Peggy Whitson made history today by floating outside the International Space Station for a record eighth time. The spacewalk lasted about six-and-a-half hours, and saw Whitson surpass the previous record for spacewalks by a woman by American Sunita “Suni” Williams.
The walk was Whitson’s second in a series of three. These walks are part of a plan to make on-going upgrades to the ISS in advance of commercial spaceships that may one day dock there. Today’s mission was all about outfitting the exterior of the craft with high-tech parking spots that might one day house both commercial ships and government rockets ferrying astronauts to and from the station.
SpaceX and Boeing both say they could send astronauts to the outpost in as little as a year.
As for Whitson, today’s record is just icing on the cake. Her first trip to the ISS was in 2002, when she spent six months aboard before returning in 2008. In the second trip, Whitson became the first female space station commander in history. Now, on her third trip, Whitson has the distinction of being the oldest woman to ever fly in space.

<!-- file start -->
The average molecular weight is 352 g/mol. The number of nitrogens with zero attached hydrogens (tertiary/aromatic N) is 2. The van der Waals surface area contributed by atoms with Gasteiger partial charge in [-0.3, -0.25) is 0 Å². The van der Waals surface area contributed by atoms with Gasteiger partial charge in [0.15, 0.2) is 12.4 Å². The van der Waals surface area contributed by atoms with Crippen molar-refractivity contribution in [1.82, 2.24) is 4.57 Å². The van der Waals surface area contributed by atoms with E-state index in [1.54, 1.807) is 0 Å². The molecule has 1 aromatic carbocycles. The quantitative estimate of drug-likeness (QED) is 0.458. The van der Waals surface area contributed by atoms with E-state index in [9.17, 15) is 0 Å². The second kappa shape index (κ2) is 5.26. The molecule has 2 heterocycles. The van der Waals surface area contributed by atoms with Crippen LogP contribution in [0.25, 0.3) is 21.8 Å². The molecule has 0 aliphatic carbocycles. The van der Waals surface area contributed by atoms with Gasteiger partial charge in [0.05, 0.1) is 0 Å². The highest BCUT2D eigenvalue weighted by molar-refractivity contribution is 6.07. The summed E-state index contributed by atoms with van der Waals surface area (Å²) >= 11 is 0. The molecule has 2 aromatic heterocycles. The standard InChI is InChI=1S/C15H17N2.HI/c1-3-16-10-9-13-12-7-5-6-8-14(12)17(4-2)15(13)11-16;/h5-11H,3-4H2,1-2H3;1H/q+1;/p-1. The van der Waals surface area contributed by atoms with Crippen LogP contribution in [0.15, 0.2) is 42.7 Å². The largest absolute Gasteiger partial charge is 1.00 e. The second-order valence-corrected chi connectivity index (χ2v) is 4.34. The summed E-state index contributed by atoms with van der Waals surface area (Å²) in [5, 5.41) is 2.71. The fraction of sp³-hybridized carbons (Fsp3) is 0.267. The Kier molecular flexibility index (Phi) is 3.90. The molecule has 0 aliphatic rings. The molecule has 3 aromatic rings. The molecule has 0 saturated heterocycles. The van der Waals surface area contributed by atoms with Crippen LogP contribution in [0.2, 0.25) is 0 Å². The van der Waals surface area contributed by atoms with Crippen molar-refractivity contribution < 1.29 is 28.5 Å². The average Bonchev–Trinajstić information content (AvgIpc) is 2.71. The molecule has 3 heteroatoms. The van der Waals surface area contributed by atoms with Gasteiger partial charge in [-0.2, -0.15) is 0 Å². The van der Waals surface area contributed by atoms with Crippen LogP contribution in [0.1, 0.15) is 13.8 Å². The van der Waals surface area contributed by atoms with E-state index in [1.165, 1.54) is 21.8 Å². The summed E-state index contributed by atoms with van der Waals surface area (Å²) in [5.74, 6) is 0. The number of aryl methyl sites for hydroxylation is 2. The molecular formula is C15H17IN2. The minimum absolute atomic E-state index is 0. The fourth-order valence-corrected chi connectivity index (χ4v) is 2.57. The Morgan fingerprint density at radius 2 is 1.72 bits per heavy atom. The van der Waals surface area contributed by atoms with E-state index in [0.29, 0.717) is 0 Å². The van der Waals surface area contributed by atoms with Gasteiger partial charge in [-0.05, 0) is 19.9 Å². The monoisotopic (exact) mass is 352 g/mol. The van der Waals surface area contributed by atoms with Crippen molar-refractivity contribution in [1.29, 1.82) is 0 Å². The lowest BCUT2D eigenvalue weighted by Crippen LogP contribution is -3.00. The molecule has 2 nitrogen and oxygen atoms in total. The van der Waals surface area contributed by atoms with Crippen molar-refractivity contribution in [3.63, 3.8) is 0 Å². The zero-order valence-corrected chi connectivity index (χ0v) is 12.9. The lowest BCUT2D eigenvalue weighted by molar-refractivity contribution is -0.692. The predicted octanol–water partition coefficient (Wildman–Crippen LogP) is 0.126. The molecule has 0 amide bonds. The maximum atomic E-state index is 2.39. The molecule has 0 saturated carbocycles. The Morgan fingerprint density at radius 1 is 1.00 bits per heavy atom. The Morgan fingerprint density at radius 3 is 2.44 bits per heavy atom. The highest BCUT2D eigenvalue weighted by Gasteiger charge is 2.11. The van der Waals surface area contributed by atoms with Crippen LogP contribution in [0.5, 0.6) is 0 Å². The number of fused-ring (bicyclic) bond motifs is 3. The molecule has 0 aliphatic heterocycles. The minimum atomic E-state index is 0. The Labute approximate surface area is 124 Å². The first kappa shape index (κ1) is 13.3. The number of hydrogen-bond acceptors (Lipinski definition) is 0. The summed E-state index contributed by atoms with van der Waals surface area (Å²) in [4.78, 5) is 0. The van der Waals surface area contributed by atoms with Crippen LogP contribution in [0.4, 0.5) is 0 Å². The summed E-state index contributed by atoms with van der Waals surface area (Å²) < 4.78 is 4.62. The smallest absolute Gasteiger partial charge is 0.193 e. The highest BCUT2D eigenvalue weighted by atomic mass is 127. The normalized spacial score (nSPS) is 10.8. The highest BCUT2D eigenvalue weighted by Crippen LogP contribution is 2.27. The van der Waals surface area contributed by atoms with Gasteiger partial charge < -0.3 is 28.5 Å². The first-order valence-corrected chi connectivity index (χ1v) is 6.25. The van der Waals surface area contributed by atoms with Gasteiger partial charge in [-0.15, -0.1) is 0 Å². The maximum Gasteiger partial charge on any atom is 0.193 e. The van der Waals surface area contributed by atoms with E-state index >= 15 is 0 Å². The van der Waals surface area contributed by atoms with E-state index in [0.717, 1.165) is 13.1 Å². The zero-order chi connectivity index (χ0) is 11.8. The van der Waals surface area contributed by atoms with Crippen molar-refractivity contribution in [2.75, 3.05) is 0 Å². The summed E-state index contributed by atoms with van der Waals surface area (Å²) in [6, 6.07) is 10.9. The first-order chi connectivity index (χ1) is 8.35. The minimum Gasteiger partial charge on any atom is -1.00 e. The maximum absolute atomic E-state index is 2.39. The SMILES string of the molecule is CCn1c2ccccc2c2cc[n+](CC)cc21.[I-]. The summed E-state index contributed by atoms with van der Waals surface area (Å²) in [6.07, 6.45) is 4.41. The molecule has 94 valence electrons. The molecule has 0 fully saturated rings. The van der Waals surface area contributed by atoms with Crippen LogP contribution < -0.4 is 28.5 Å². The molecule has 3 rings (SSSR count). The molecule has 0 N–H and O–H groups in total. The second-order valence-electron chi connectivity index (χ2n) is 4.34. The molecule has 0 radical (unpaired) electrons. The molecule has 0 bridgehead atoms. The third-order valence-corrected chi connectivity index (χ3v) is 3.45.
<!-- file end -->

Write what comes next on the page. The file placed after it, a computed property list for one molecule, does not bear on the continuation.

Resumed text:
After today’s walk, Whitson has now walked in space for over 59 hours. This puts her ahead of all other female astronauts in two spacewalking-related categories: total time logged (a record she set on her last walk), and number of walks (set today). How does this compare to the overall record? Whitson’s close. She’s logged the third-most hours on spacewalks, behind only Anatoly Soloyev (68 hours) and Mike Lopez-Algeria (67).
And on April 24, she’ll break yet another record. The date marks her 534th cumulative day in orbit, a mark that pushes her ahead of current record holder, Jeff Williams.